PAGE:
Blimey Panasonic, you’ve hardly made it easy or intuitive to find, but after much searching I located it and compared it to the normal single-frame shooting modes. See my Panasonic FZ150 Handheld Night Shot page. Note the big advantage the FZ150 has over the FZ47 / FZ48 in this mode is the ability to capture the image at the full resolution; in contrast the FZ47 / FZ48 has to drop its resolution to 3 Megapixels to deliver the required capture speed.
Like other recent Lumix models, the FZ150 also offers Intelligent Resolution capabilities, which apply greater sharpening to images, and if i.ZOOM is also enabled, allows the camera to digitally extend its zoom from 24x to around 32x. To put this to the test, I photographed the same scene fully zoomed-in first with the normal settings, followed by Intelligent Resolution, then with i.ZOOM extending the range.
Panasonic Lumix FZ150
Maximum zoom with IR disabled
Panasonic Lumix FZ150
Maximum zoom with IR and i.ZOOM enabled
|Uncropped image, 24x, 600mm equivalent||Uncropped image, 32x, 800mm equivalent.|
Above left is an image taken at the maximum zoom with IR disabled, while above right shows the image taken at the maximum zoom with IR and i.ZOOM enabled. When viewed at the reduced size above, the latter certainly delivers an effective boost to magnification, but how does it look at 100%? To find out I took three sets of crops with IR disabled, IR enabled, and both IR and i.ZOOM enabled. The cropped areas are marked with red squares in the image above left and pictured below.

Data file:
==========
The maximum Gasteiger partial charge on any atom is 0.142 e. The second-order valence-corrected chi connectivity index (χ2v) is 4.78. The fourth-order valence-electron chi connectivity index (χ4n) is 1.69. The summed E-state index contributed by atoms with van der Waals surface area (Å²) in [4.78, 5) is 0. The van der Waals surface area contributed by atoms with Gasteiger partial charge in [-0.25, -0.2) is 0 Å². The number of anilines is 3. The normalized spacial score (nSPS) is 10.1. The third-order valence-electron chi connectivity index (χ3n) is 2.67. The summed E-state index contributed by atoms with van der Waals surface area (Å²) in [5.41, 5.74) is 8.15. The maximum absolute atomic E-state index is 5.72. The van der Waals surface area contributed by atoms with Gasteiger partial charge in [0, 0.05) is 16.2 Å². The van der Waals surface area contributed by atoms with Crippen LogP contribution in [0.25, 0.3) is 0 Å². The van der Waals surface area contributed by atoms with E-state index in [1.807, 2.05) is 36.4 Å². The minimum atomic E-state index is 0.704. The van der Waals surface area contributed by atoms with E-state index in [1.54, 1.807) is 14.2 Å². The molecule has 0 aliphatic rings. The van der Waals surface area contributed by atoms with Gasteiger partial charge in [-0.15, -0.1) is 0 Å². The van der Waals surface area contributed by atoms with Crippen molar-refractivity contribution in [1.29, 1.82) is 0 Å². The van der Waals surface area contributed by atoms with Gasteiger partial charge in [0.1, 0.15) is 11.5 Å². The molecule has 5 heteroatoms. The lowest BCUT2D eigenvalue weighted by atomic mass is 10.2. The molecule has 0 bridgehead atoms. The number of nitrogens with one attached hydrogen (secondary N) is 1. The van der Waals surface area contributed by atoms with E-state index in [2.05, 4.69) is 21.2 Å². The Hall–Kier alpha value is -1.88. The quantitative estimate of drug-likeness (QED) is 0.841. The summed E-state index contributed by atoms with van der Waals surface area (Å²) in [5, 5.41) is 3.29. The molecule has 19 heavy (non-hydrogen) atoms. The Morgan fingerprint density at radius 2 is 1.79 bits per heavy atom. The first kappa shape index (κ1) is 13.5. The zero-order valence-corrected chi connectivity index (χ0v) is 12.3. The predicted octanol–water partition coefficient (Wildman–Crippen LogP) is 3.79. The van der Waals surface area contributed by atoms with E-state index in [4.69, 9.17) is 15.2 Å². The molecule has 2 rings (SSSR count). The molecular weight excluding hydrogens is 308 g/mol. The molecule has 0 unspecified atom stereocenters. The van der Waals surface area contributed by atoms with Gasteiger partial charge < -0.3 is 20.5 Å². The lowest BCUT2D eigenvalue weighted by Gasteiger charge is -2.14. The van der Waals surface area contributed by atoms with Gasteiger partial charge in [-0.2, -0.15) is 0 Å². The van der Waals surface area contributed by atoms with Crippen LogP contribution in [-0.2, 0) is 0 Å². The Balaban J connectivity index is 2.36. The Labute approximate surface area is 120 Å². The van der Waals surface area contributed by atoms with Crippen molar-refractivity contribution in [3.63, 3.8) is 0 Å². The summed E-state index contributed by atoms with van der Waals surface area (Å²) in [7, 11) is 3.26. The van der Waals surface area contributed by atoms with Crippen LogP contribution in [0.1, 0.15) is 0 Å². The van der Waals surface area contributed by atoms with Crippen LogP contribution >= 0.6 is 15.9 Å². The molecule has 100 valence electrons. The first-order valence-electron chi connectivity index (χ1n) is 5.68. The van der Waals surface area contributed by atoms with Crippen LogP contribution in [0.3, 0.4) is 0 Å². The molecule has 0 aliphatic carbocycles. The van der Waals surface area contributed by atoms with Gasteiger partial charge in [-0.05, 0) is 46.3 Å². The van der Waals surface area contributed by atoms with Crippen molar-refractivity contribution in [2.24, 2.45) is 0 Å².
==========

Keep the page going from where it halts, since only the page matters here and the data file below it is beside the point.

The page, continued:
FZ150 normal shooting
FZ150 with Intelligent Resolution (IR)
FZ150 with IR and i.ZOOM
100% crop, 4.5-108mm at 108mm, 100 ISO
100% crop, 4.5-108mm at 108mm, 100 ISO
100% crop, 4.5-108mm at 108mm, 100 ISO
Judging from the crops above, Intelligent Resolution with i.ZOOM certainly isn’t delivering any greater detail, and if anything the scaled-up view just makes the noise and noise reduction artefacts more obvious – and lest we forget, the image here was taken at 100 ISO under bright sunny conditions. But when viewed at reduced size or on smaller prints, the output looks fine and the i.ZOOM feature certainly gives you more reach in-camera. Just don’t look closely, that’s all.
Panasonic Lumix DMC-FZ150 Movie Mode
The earlier Lumix FZ100 could already film Full HD 1080i video, so for an upgrade over this (not to mention the cheaper FZ47 / FZ48 which now also offers 1080i), Panasonic could only do one thing: equip the FZ150 with a 1080p progressive option at 50p or 60p depending on region. Interestingly the sensor on the higher-end FZ series could always output 50p or 60p, but the AVCHD format didn’t have a standard to support it at the 1080 frame size. Now thanks to the latest AVCHD Progressive standard, the Lumix FZ150 can offer 1080p at 50p or 60p, and at a high rate of 28Mbit/s too. Beyond this addition to the movie quality modes though, the options and capabilities are essentially unchanged from the earlier FZ100.
Like the FZ100 before it, audio is recorded in stereo from built-in microphones or via the 2.5mm external microphone jack (which is compatible with third party mics using an adapter), and you can also zoom the lens while filming. As before you can start filming in any mode by simply pressing the red record button, or you can opt for the dedicated Creative Manual mode on the dial, which lets you shoot in either Program, Aperture Priority, Shutter Priority or Manual modes for full control over the exposure. Again like the FZ100, you can also capture still photos while filming, albeit only at a maximum of 3.5 Megapixels and in the 16:9 aspect ratio – but watch out as pressing the shutter release to take a photo while filming will cause the camera to refocus. One new feature is Power OIS stabilisation which claims to better eliminate wobbles from motion like walking while filming.